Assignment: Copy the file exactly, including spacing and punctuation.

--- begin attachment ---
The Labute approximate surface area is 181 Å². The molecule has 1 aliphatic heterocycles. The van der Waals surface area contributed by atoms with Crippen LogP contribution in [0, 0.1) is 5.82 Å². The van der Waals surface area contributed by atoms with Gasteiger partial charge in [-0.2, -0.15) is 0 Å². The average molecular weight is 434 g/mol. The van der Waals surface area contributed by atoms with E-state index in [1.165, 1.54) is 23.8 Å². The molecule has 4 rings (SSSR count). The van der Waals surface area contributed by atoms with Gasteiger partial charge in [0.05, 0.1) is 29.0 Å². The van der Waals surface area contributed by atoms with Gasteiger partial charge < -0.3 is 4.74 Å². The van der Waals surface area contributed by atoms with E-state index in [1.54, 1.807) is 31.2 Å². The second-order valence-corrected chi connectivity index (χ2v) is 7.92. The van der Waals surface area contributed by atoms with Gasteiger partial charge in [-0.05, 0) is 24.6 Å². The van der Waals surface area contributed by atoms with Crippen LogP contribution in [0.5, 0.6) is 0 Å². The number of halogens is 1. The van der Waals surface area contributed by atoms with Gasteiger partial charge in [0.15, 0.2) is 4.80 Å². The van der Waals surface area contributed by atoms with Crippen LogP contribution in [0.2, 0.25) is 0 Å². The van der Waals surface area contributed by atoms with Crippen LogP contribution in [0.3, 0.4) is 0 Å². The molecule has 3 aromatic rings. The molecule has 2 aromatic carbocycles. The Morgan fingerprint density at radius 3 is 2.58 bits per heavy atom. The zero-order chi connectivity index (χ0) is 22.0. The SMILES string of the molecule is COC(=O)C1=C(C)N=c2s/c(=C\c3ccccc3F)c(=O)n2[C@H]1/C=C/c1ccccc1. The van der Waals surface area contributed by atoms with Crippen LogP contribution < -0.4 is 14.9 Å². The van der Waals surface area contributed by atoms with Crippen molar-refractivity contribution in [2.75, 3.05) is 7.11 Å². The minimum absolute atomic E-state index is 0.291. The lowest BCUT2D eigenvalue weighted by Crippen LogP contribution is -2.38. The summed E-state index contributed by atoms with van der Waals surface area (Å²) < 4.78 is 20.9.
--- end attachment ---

The Labute approximate surface area is 181 Å². The molecule has 1 aliphatic heterocycles. The van der Waals surface area contributed by atoms with Crippen LogP contribution in [0, 0.1) is 5.82 Å². The van der Waals surface area contributed by atoms with Gasteiger partial charge in [-0.2, -0.15) is 0 Å². The average molecular weight is 434 g/mol. The van der Waals surface area contributed by atoms with E-state index in [1.165, 1.54) is 23.8 Å². The molecule has 4 rings (SSSR count). The van der Waals surface area contributed by atoms with Gasteiger partial charge in [0.05, 0.1) is 29.0 Å². The van der Waals surface area contributed by atoms with Gasteiger partial charge < -0.3 is 4.74 Å². The van der Waals surface area contributed by atoms with E-state index in [1.54, 1.807) is 31.2 Å². The second-order valence-corrected chi connectivity index (χ2v) is 7.92. The van der Waals surface area contributed by atoms with Gasteiger partial charge in [-0.05, 0) is 24.6 Å². The van der Waals surface area contributed by atoms with Crippen LogP contribution in [0.5, 0.6) is 0 Å². The number of halogens is 1. The van der Waals surface area contributed by atoms with Gasteiger partial charge in [0.15, 0.2) is 4.80 Å². The van der Waals surface area contributed by atoms with Crippen LogP contribution in [0.2, 0.25) is 0 Å². The van der Waals surface area contributed by atoms with Crippen LogP contribution in [0.3, 0.4) is 0 Å². The molecule has 3 aromatic rings. The molecule has 2 aromatic carbocycles. The Morgan fingerprint density at radius 3 is 2.58 bits per heavy atom. The zero-order chi connectivity index (χ0) is 22.0. The SMILES string of the molecule is COC(=O)C1=C(C)N=c2s/c(=C\c3ccccc3F)c(=O)n2[C@H]1/C=C/c1ccccc1. The van der Waals surface area contributed by atoms with Crippen LogP contribution < -0.4 is 14.9 Å². The van der Waals surface area contributed by atoms with Crippen molar-refractivity contribution in [2.75, 3.05) is 7.11 Å². The minimum absolute atomic E-state index is 0.291. The lowest BCUT2D eigenvalue weighted by Crippen LogP contribution is -2.38. The summed E-state index contributed by atoms with van der Waals surface area (Å²) < 4.78 is 20.9.